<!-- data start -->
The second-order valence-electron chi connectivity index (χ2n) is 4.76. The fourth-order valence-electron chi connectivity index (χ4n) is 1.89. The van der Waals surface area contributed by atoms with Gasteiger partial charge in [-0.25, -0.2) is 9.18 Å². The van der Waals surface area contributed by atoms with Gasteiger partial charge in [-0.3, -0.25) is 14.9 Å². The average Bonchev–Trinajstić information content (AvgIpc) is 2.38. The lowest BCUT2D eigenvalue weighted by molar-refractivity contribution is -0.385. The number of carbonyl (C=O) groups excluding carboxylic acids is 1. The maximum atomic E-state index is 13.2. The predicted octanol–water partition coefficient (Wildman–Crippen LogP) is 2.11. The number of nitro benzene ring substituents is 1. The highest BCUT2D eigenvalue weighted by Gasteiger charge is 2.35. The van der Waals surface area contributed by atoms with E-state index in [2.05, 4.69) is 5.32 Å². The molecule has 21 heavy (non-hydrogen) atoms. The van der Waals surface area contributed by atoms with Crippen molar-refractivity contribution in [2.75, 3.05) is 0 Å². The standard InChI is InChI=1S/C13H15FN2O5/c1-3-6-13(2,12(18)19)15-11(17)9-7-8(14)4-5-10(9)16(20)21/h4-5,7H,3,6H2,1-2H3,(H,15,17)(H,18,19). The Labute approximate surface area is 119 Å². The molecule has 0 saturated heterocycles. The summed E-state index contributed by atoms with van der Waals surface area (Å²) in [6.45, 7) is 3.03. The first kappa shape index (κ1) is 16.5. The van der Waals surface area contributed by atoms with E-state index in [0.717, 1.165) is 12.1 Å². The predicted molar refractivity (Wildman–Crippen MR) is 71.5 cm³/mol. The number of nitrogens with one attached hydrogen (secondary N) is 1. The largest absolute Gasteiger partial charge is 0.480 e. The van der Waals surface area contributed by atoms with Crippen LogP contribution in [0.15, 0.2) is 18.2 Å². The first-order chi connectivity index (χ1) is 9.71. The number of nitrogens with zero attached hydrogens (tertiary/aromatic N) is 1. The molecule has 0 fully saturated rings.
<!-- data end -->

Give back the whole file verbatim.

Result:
The second-order valence-electron chi connectivity index (χ2n) is 4.76. The fourth-order valence-electron chi connectivity index (χ4n) is 1.89. The van der Waals surface area contributed by atoms with Gasteiger partial charge in [-0.25, -0.2) is 9.18 Å². The van der Waals surface area contributed by atoms with Gasteiger partial charge in [-0.3, -0.25) is 14.9 Å². The average Bonchev–Trinajstić information content (AvgIpc) is 2.38. The lowest BCUT2D eigenvalue weighted by molar-refractivity contribution is -0.385. The number of carbonyl (C=O) groups excluding carboxylic acids is 1. The maximum atomic E-state index is 13.2. The predicted octanol–water partition coefficient (Wildman–Crippen LogP) is 2.11. The number of nitro benzene ring substituents is 1. The highest BCUT2D eigenvalue weighted by Gasteiger charge is 2.35. The van der Waals surface area contributed by atoms with E-state index in [2.05, 4.69) is 5.32 Å². The molecule has 21 heavy (non-hydrogen) atoms. The van der Waals surface area contributed by atoms with Crippen molar-refractivity contribution in [2.75, 3.05) is 0 Å². The standard InChI is InChI=1S/C13H15FN2O5/c1-3-6-13(2,12(18)19)15-11(17)9-7-8(14)4-5-10(9)16(20)21/h4-5,7H,3,6H2,1-2H3,(H,15,17)(H,18,19). The Labute approximate surface area is 119 Å². The molecule has 0 saturated heterocycles. The summed E-state index contributed by atoms with van der Waals surface area (Å²) in [6.45, 7) is 3.03. The first kappa shape index (κ1) is 16.5. The van der Waals surface area contributed by atoms with E-state index in [0.717, 1.165) is 12.1 Å². The predicted molar refractivity (Wildman–Crippen MR) is 71.5 cm³/mol. The number of nitrogens with one attached hydrogen (secondary N) is 1. The largest absolute Gasteiger partial charge is 0.480 e. The van der Waals surface area contributed by atoms with Crippen LogP contribution in [0.15, 0.2) is 18.2 Å². The first-order chi connectivity index (χ1) is 9.71. The number of nitrogens with zero attached hydrogens (tertiary/aromatic N) is 1. The molecule has 0 fully saturated rings.